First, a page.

• The band also asked fans attending the first leg of Somewhere Back in Time to send over any video footage they took during the concerts, as they were hoping to include it in their documentary Flight 666.
    • In the Give me Ed 'Til I'm Dead Tour, Bruce said this once:
      "... if you wanna record this song and you wanna put it on a world wide web - on the internet, so all your friends could listen to it - as long as you buy the album in September - we don't give a fuck my friends!"
    • Bruce Dickinson, however, in january 2018, spoke against Napster and how illegal downloads are destroying the concept of value and work of new artists. He also said that the founder of Napster is selfish and he "should be locked up".
      "[New artists] have a tough job, actually, because digital downloading… well, not digital downloading now in itself, but the result of Napster and things like that, even though downloading is now kind of mainstream, Napster destroyed the concept of music having any value, which is terrible..."
      "I think the guy [who started Napster] should be locked up, and maybe he has been — he deserves to be. It was an act of pure selfish destruction."
      "For a band like us, actually we still make records, but we pretty much accept that we don’t really make hardly any money out of making a record. We still do it because we have to, because we love it and we have to do new music. But the great thing with us is we can tour and make money [from performing] live. Other bands, bands who are coming up doing great music, they don’t get that luxury. People who are brilliant musicians don’t get paid for doing amazing jobs."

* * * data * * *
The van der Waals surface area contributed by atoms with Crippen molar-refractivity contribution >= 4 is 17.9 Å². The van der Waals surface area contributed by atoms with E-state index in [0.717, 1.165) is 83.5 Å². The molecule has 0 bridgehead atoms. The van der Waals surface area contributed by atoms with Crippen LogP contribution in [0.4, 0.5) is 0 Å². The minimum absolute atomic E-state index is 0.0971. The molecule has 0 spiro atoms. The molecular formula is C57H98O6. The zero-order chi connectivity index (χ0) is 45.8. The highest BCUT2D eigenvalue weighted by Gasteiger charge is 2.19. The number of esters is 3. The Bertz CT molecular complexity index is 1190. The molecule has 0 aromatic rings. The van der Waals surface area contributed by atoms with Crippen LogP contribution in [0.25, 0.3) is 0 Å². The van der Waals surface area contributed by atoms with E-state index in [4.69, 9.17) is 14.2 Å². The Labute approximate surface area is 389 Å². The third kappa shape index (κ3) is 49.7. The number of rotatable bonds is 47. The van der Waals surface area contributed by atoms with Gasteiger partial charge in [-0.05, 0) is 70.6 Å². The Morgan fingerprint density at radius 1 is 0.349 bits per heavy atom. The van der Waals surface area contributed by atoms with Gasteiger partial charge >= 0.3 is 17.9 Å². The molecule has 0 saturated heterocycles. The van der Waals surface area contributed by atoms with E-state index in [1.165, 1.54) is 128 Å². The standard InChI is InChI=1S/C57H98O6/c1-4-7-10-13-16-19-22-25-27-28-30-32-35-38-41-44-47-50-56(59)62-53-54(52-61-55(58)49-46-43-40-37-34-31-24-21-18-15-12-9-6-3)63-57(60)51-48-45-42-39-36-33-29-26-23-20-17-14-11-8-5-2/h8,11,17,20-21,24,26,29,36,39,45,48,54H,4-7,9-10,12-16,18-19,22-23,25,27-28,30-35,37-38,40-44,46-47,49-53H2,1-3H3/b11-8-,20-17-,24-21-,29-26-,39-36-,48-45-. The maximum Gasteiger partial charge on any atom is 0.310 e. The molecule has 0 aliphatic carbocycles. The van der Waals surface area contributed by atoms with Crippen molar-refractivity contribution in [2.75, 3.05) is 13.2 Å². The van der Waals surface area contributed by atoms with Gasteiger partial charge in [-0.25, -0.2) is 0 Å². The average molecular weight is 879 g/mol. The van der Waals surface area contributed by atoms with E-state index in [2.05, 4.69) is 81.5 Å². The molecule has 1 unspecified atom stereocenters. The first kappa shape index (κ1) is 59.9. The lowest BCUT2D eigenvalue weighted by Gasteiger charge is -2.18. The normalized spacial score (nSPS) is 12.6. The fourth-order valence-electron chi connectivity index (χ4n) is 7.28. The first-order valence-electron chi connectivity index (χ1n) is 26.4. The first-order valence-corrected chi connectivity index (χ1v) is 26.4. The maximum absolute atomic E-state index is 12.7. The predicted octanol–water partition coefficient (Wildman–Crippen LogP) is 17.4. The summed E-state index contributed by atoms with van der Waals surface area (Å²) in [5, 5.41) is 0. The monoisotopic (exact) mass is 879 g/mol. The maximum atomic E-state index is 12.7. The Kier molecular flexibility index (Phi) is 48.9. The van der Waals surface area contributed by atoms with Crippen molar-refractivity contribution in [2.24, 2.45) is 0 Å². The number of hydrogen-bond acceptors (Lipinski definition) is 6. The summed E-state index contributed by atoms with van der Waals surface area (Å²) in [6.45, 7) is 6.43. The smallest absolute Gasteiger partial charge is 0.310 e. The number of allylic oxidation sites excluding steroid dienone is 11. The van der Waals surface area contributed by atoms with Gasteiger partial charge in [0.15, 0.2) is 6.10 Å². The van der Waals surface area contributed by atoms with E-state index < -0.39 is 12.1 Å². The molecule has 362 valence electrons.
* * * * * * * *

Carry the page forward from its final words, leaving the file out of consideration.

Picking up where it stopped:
• Distaff Counterpart: The all-female, California-based tribute band The Iron Maidens. Special mention should go to the lead singer, Bruce Chickinson. Rather than being just a novelty act, all of the members of the Iron Maidens are accomplished musicians who do such a good job covering Maiden's songs that they've received praise from the group itself.
  • Five-Man Band
    • The Leader: Steve, the Lead Bassist.
    • The Lancer: Bruce, both for band importance and songwriting.
    • The Big Guy: Nicko, who certainly brings in the weight with his drums.
    • The Smart Guy: Adrian, to the point his solos are heavily planned compared to the improvisation of Dave and the dirty sound of Janick.
    • The Chick \ The Heart: Dave. The only guy aside from Steve in every album, so no doubt he's the one that connects the band, and his guitar has the signature Maiden sound. It's even truer regarding the other guitarists: Janick said that despite never playing with another guitarist before, with Dave "we just got together and it seemed to gel"; and Adrian added that "If I write a song I’ll usually play the solo in it and then Davey or Jan will do the other solo - usually Davey - and then again if Jan writes a song Davey will play the solo - so Davey gets to play everything"